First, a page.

jeudi 3 avril 2014

Making the Case for Integration Platform as a Service (iPaaS) in the Healthcare Industry

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Listen as Ziff Davis' Allen Bernard and DellBoomi's Guy Currier explain why integration and interoperability are more important now than ever in the healthcare industry.

Application integration and system interoperability are increasingly important to organizations of all types and sizes but for the healthcare industry in particular, integration efforts are fraught with high-stakes challenges. Strict information security requirements and new financial penalties related to compliance with HIPAA and other regulations make system interoperability crucial in healthcare settings and mean that integration strategies must be rock solid.

That said, well-executed integrations between the various platforms and services used by hospitals, clinics, pharmacies, researchers, and countless other stakeholders in the healthcare industry can ensure the safety and security of patient data. Similarly, system integrations help these stakeholders make meaningful use of the vast data stores and growing ecosystems of healthcare applications. These applications shouldn’t just be more places where doctors need to enter information. Rather, they should be enabling coordination of care, new approaches to mobility for healthcare workers, increased accountability, and reduced errors across all aspects of healthcare.

As with most industries, healthcare organizations typically utilize many different types of applications that serve a variety of purposes. Now consider that some of those applications may be hosted on-premises, say in a data center or server room, or off-premises from a dedicated Software as a Service (SaaS) provider. Healthcare organizations may even utilize community clouds purpose-built to meet the regulatory needs of several cooperating entities.  Regardless of where they originate, integrating these applications is essential if organizations intend to deliver critical data and functionality to users, partners, and patients.

And that’s where system interoperability becomes important because many if not all of those applications are most likely sharing information and must do so in a way that can be tracked, audited, and utterly secure.  Not only are they sharing information, but they are frequently sharing highly dynamic information with updates, deletions, and additions from human entities and the applications themselves. In healthcare settings, insurance information may be changing even as multiple departments or providers are billing for services. New patients are added, old patients leave but must be retained in archives, and records must be transferred between providers. So how can data integrity be maintained in this sort of an environment, especially when there are so many moving parts?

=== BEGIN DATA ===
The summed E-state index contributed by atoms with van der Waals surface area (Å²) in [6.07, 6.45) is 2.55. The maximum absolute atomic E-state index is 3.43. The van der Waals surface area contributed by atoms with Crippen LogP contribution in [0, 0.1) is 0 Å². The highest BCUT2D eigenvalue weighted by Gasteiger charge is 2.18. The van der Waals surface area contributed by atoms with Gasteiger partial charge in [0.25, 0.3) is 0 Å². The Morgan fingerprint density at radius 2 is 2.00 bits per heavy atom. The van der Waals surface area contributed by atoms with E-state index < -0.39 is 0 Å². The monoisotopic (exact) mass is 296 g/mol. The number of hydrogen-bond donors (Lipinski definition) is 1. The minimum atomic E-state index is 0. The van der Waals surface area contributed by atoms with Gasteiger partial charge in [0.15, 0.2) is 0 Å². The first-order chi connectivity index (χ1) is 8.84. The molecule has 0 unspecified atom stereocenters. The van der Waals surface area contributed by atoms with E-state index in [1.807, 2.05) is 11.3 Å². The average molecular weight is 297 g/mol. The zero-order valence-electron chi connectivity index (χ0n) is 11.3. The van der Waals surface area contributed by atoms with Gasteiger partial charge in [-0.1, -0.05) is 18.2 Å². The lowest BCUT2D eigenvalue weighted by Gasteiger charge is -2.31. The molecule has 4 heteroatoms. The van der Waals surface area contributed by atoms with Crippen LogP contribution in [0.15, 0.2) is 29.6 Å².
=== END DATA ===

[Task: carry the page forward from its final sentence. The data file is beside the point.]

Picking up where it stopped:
Master data management (MDM) is one way to ensure the integrity of the underlying data in various data stores but that still leaves the issue of system interoperability. Of course, a team of qualified and experienced engineers with understanding of the healthcare vertical can integrate systems and applications no matter how complex they are. In some cases, integration and interoperability can be managed by specialized software and/or hardware appliances that may themselves require developer customization.

While this will work for many organizations, in complex and highly regulated healthcare environments, what happens when a new application is pressed into service or a volume of information is added to a database?  How much additional customization will be necessary to integrate new sources of data? More importantly, every new integration brings with it the  risk of compromising patient information, the consequences of which can significantly impact both an organization’s reputation and financial bottom line.

Interestingly, one of the most robust and straightforward solutions to application integration and system interoperability is so-called “integration platform as a service” (iPaaS). This innovative approach to connecting heterogeneous applications and data stores allows organizations, including those in healthcare, to easily combine and integrate applications and data regardless of the source or location (i.e. on-premises or off-premises).  iPaaS moves the heavy lifting of application integration into the cloud while leaving the underlying data untouched, an especially important feature in healthcare environments. As a cloud-based platform, iPaaS is a powerful tool for designing, visualizing, and monitoring integrations that allows organizations to much more rapidly connect

In most cases, end users and IT administrators, rather than expensive developers, can use a drag-and-drop interface to define integrations and map data fields between applications. The straightforward visual interface and robust management tools, which are all available in a central cloud console, amounts to lower risk and greater peace of mind for the entire organization.

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